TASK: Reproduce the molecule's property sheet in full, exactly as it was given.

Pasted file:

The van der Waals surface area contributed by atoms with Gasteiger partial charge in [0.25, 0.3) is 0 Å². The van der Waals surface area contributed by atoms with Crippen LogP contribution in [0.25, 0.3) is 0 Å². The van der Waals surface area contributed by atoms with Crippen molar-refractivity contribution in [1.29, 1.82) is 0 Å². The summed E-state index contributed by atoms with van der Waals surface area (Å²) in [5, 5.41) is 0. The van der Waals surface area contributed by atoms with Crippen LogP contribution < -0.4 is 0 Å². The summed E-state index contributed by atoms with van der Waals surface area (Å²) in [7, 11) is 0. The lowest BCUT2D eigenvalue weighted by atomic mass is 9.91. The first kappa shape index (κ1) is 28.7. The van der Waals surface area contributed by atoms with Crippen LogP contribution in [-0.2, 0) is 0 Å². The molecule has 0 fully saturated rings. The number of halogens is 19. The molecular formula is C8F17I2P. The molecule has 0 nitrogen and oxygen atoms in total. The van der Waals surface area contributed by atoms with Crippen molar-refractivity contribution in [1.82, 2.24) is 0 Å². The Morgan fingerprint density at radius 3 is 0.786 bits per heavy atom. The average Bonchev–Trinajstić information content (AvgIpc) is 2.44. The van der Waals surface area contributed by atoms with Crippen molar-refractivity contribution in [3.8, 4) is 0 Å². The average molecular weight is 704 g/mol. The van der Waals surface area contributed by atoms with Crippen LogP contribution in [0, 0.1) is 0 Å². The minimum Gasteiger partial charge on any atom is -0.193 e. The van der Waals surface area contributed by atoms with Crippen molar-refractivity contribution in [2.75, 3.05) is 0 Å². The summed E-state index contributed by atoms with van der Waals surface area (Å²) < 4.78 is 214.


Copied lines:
The van der Waals surface area contributed by atoms with Gasteiger partial charge in [0.25, 0.3) is 0 Å². The van der Waals surface area contributed by atoms with Crippen LogP contribution in [0.25, 0.3) is 0 Å². The van der Waals surface area contributed by atoms with Crippen molar-refractivity contribution in [1.29, 1.82) is 0 Å². The summed E-state index contributed by atoms with van der Waals surface area (Å²) in [5, 5.41) is 0. The van der Waals surface area contributed by atoms with Crippen LogP contribution < -0.4 is 0 Å². The summed E-state index contributed by atoms with van der Waals surface area (Å²) in [7, 11) is 0. The lowest BCUT2D eigenvalue weighted by atomic mass is 9.91. The first kappa shape index (κ1) is 28.7. The van der Waals surface area contributed by atoms with Crippen LogP contribution in [-0.2, 0) is 0 Å². The molecule has 0 fully saturated rings. The number of halogens is 19. The molecular formula is C8F17I2P. The molecule has 0 nitrogen and oxygen atoms in total. The van der Waals surface area contributed by atoms with Crippen molar-refractivity contribution in [1.82, 2.24) is 0 Å². The Morgan fingerprint density at radius 3 is 0.786 bits per heavy atom. The average Bonchev–Trinajstić information content (AvgIpc) is 2.44. The van der Waals surface area contributed by atoms with Crippen molar-refractivity contribution in [3.8, 4) is 0 Å². The average molecular weight is 704 g/mol. The van der Waals surface area contributed by atoms with Crippen LogP contribution in [0, 0.1) is 0 Å². The minimum Gasteiger partial charge on any atom is -0.193 e. The van der Waals surface area contributed by atoms with Crippen molar-refractivity contribution in [2.75, 3.05) is 0 Å². The summed E-state index contributed by atoms with van der Waals surface area (Å²) < 4.78 is 214.